Do We Care?
The pace of tech today is blazing fast, and the progression through updated versions of TVs, smartphones, and even vehicle technology is pretty wild.
Specifically, Blu-Ray is still a relatively new technology, and we’re already seeing the rise of 4K screens, mainly in marketing.
So how much should we care about any of this?
If you’re someone who likes watching movies and you a few of them each week, at home, then maybe this is actually a big deal, and you can’t wait to upgrade your system.
But I think for a lot of people, these visual advances are becoming less and less important.
So if you’re asking yourself, “Blu-Ray or DVD, which should I buy?” then we hope this article will help you decide what your home theater priorities really are.
Let’s Talk About Picture Quality
Most of us don’t have fully-fledged home theaters. Maybe a screen, or a computer monitor doubling as a movie screen. A lot of us don’t even have external speakers, we just use whatever is built into our screen.
So here’s the thing about the importance of picture quality:
Yes, it’s important, but it’s not that important.
I’ll just go ahead and talk about my own experience here. I watch movies a lot, usually on a cheap Samsung monitor that someone gave me for free when they were moving. I have a decent set of external speakers, and that’s about it.
I was recently told that I absolutely needed to try Blu-Ray. So I did. I bought an affordable refurbished Blu-Ray player and picked up a variety of Blu-Ray movies, from modern animated movies to old classics to movies from my childhood.
And yeah, Blu-Ray is better, and sometimes, the difference is pretty noticeable. For example, old black and white movies from the 50s and 60s often look great on Blu-Ray. And if you’re a huge fan of that kinda stuff, yes, you should probably make the upgrade.
But if you watch a lot of modern movies, then I’ve got some great news for you: they already look great. On the whole, movies are looking significantly better, thanks in part to the decreasing cost of high-def cameras.
And yes, those movies will look even better on Blu-Ray, but it won’t be as noticeable.
Here’s a quick comparison:
Case Study: Vinyl and .flac Files
Vinyl collecting made a pretty big comeback in the 2010s. Young collectors claimed that it was about sound quality, which it really wasn’t. It was definitely influenced more by a sense of borrowed nostalgia and some desire to belong to a consumer-based subculture.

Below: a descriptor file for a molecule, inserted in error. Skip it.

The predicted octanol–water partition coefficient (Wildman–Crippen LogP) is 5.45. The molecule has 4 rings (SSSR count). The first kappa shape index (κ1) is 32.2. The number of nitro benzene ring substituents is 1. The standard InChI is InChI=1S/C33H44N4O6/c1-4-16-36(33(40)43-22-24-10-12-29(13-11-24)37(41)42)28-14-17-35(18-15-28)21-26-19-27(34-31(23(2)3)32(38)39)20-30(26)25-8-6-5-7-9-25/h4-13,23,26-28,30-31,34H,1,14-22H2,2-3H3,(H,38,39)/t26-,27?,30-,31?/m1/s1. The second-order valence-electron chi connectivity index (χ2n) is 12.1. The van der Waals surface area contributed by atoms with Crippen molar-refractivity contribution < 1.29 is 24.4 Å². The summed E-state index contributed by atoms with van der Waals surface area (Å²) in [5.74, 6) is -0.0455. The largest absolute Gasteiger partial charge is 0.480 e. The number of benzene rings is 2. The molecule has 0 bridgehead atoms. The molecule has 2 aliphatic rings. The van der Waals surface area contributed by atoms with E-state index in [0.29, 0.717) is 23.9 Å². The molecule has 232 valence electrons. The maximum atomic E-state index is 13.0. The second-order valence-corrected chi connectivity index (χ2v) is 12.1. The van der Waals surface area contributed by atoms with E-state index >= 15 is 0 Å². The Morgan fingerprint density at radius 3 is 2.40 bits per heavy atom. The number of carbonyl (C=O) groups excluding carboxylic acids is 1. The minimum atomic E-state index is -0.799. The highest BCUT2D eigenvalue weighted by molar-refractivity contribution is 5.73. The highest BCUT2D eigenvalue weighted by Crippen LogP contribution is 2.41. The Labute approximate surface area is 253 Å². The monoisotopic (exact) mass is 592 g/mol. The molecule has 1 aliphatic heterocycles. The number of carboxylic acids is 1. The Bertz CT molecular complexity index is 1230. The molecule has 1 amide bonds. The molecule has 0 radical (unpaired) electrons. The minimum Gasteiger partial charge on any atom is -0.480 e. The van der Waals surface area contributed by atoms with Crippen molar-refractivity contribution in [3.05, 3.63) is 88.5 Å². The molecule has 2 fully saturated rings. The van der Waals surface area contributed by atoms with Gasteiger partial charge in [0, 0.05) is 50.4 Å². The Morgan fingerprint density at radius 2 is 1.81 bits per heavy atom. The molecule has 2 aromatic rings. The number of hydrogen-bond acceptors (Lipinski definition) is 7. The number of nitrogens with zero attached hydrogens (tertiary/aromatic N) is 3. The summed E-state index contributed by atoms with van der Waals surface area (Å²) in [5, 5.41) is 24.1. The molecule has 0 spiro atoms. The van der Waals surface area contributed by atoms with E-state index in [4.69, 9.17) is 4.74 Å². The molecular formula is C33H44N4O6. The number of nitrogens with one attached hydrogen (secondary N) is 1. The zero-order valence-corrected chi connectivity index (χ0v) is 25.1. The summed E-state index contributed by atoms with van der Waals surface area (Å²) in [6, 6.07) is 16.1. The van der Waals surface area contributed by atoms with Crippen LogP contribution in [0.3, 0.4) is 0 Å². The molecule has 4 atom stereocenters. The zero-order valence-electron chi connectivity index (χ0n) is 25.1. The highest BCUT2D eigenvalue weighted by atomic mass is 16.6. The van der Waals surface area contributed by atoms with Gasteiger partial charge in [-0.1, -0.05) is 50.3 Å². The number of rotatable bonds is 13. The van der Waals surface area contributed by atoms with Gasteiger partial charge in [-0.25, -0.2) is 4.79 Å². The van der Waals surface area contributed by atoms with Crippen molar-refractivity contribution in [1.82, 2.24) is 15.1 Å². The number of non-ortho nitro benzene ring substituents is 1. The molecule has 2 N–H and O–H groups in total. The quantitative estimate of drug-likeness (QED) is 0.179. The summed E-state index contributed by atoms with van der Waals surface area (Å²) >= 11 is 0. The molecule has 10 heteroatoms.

But in terms of quality, vinyl can produce a higher fidelity of sound than CDs or common compressed music formats used in streaming services.
The same goes for .flac files. Yes, they’re better, but it’s a level of nuance that’s hard to notice.
The same basic principle applies to Blu-Ray vs. DVD.
If it bothers you to watch standard-definition movies, then Blu-Ray might be worth the money. But really, if it ain’t broke, don’t fix it.
The Real Cost
Ok, so let’s say you want to get into Blu-Ray or even 4K home video. Great, but how much will it all cost?
The Blu-Ray player itself will cost roughly $50-$300. There’s a big range of machines, and every model has its own advantages.
Then there’s the movie themselves, which generally cost more than the DVD version of the same movie.
Blu-Rays tend to cost $15-$40.
Then there’s the screen itself. You’ll still be able to appreciate Blu-Ray quality on a standard screen, but you won’t really be getting your money’s worth unless you upgrade the TV as well.
Entry-level 4K TVs cost around $300. A high-quality 4K TV can cost more than $1,000.
These aren’t necessarily deal breakers but the total cost is important to consider before committing.
Streaming is Also a Thing
We also now live in a time where you don’t have to own physical media at all to watch your favorite movies.
Streaming services and digital downloads are the wave of the future. And since these formats don’t require any physical packaging, companies stand to save a bunch of money.
If you already use Netflix or Hulu or Amazon Prime streaming, then you’ve probably already made compromises on picture quality. As long as the video doesn’t pause to buffer, we tend to ignore any lapses in quality.
The Bottom Line
Here at Glitterati Lobotomy, the first priority is enjoying the movies you like and keeping your mind open to movies and filmmakers you’re not already familiar with.
We don’t think that there has to be some minimum buy-in to start enjoying movies.
If you think that buying a Blu-Ray player will encourage you to watch and enjoy more movies, then by all means, you should go ahead and make the upgrade.
But if you don’t care all that much about picture or sound quality and you just want to watch more movies, then all you really need is a computer.
That’s it. Don’t let anyone tell you that you’re not a real cinephile until you’ve set yourself up with a 4K screen and a 5.1 surround sound system.
If the question instead is whether you should have a DVD or Blu-Ray player in addition to your streaming tech, then there’s definitely an argument to be made for having a player on hand, just in case you want to start collecting physical media.
Maybe 20 years from now, there will be a streaming add-on that ensures the highest possible quality. But for now, if you decide to watch DVD-quality movies rather than Blu-Rays, you’re really not missing out on that much.
So if you’re just now getting into movies as a hobby, focus on what you’d like to watch, rather than what you’ll be watching it on.
That’s all for this one. Thanks for reading. If you’d like to be magically transported to a different article, just click here.